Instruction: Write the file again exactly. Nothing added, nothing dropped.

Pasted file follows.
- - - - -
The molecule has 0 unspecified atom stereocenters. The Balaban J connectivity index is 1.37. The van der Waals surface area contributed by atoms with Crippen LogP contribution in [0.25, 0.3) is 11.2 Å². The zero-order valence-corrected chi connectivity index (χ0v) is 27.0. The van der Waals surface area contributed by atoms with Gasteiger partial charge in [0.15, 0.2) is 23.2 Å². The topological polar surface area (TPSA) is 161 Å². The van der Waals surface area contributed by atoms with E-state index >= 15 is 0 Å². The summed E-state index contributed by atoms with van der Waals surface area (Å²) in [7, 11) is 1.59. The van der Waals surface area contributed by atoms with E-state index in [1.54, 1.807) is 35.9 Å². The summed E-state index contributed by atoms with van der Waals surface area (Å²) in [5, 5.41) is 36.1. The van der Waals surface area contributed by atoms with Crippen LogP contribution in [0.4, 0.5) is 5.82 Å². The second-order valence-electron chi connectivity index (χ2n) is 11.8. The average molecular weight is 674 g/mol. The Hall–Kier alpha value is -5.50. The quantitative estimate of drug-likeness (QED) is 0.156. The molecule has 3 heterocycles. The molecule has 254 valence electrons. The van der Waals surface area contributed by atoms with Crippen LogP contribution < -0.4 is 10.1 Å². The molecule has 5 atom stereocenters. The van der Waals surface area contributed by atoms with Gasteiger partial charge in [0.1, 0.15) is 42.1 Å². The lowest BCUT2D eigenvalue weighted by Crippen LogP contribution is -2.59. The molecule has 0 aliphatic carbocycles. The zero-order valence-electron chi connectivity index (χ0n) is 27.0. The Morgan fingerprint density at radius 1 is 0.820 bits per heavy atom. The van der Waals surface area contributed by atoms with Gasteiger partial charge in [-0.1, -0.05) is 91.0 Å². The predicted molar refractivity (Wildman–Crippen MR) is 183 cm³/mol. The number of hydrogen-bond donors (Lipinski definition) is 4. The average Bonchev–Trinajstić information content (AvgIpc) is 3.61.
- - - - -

The molecule has 0 unspecified atom stereocenters. The Balaban J connectivity index is 1.37. The van der Waals surface area contributed by atoms with Crippen LogP contribution in [0.25, 0.3) is 11.2 Å². The zero-order valence-corrected chi connectivity index (χ0v) is 27.0. The van der Waals surface area contributed by atoms with Gasteiger partial charge in [0.15, 0.2) is 23.2 Å². The topological polar surface area (TPSA) is 161 Å². The van der Waals surface area contributed by atoms with E-state index >= 15 is 0 Å². The summed E-state index contributed by atoms with van der Waals surface area (Å²) in [7, 11) is 1.59. The van der Waals surface area contributed by atoms with E-state index in [1.54, 1.807) is 35.9 Å². The summed E-state index contributed by atoms with van der Waals surface area (Å²) in [5, 5.41) is 36.1. The van der Waals surface area contributed by atoms with Crippen LogP contribution in [0.4, 0.5) is 5.82 Å². The second-order valence-electron chi connectivity index (χ2n) is 11.8. The average molecular weight is 674 g/mol. The Hall–Kier alpha value is -5.50. The quantitative estimate of drug-likeness (QED) is 0.156. The molecule has 3 heterocycles. The molecule has 254 valence electrons. The van der Waals surface area contributed by atoms with Crippen LogP contribution < -0.4 is 10.1 Å². The molecule has 5 atom stereocenters. The van der Waals surface area contributed by atoms with Gasteiger partial charge in [0.1, 0.15) is 42.1 Å². The lowest BCUT2D eigenvalue weighted by Crippen LogP contribution is -2.59. The molecule has 0 aliphatic carbocycles. The zero-order valence-electron chi connectivity index (χ0n) is 27.0. The Morgan fingerprint density at radius 1 is 0.820 bits per heavy atom. The van der Waals surface area contributed by atoms with Gasteiger partial charge in [-0.1, -0.05) is 91.0 Å². The predicted molar refractivity (Wildman–Crippen MR) is 183 cm³/mol. The number of hydrogen-bond donors (Lipinski definition) is 4. The average Bonchev–Trinajstić information content (AvgIpc) is 3.61.